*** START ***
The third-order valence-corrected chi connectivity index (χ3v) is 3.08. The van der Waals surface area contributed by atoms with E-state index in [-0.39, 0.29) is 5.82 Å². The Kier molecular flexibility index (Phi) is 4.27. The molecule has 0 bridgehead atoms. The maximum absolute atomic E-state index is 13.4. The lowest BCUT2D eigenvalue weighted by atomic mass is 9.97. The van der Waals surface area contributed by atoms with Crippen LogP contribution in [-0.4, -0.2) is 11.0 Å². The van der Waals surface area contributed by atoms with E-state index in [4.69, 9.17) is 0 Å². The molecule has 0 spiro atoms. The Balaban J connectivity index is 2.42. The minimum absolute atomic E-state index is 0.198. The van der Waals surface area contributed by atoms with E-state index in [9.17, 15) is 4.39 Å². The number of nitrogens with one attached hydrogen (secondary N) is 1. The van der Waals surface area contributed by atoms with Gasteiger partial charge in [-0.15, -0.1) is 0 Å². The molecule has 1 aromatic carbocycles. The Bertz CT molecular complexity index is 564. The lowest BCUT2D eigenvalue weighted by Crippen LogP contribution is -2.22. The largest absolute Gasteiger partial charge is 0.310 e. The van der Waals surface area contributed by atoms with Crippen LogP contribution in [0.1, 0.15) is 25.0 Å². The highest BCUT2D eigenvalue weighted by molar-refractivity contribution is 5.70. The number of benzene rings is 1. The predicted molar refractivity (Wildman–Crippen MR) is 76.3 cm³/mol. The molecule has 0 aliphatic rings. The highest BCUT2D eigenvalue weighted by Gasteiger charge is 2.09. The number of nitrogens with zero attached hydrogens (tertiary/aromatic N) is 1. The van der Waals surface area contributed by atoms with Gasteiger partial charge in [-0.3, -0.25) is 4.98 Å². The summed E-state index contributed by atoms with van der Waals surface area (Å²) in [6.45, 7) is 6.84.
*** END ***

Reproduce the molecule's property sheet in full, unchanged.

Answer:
The third-order valence-corrected chi connectivity index (χ3v) is 3.08. The van der Waals surface area contributed by atoms with E-state index in [-0.39, 0.29) is 5.82 Å². The Kier molecular flexibility index (Phi) is 4.27. The molecule has 0 bridgehead atoms. The maximum absolute atomic E-state index is 13.4. The lowest BCUT2D eigenvalue weighted by atomic mass is 9.97. The van der Waals surface area contributed by atoms with Crippen LogP contribution in [-0.4, -0.2) is 11.0 Å². The van der Waals surface area contributed by atoms with E-state index in [4.69, 9.17) is 0 Å². The molecule has 0 spiro atoms. The Balaban J connectivity index is 2.42. The minimum absolute atomic E-state index is 0.198. The van der Waals surface area contributed by atoms with E-state index in [9.17, 15) is 4.39 Å². The number of nitrogens with one attached hydrogen (secondary N) is 1. The van der Waals surface area contributed by atoms with Gasteiger partial charge in [-0.15, -0.1) is 0 Å². The molecule has 1 aromatic carbocycles. The Bertz CT molecular complexity index is 564. The lowest BCUT2D eigenvalue weighted by Crippen LogP contribution is -2.22. The largest absolute Gasteiger partial charge is 0.310 e. The van der Waals surface area contributed by atoms with Crippen LogP contribution in [0.1, 0.15) is 25.0 Å². The highest BCUT2D eigenvalue weighted by molar-refractivity contribution is 5.70. The number of benzene rings is 1. The predicted molar refractivity (Wildman–Crippen MR) is 76.3 cm³/mol. The molecule has 0 aliphatic rings. The highest BCUT2D eigenvalue weighted by Gasteiger charge is 2.09. The number of nitrogens with zero attached hydrogens (tertiary/aromatic N) is 1. The van der Waals surface area contributed by atoms with Gasteiger partial charge in [-0.3, -0.25) is 4.98 Å². The summed E-state index contributed by atoms with van der Waals surface area (Å²) in [6.45, 7) is 6.84.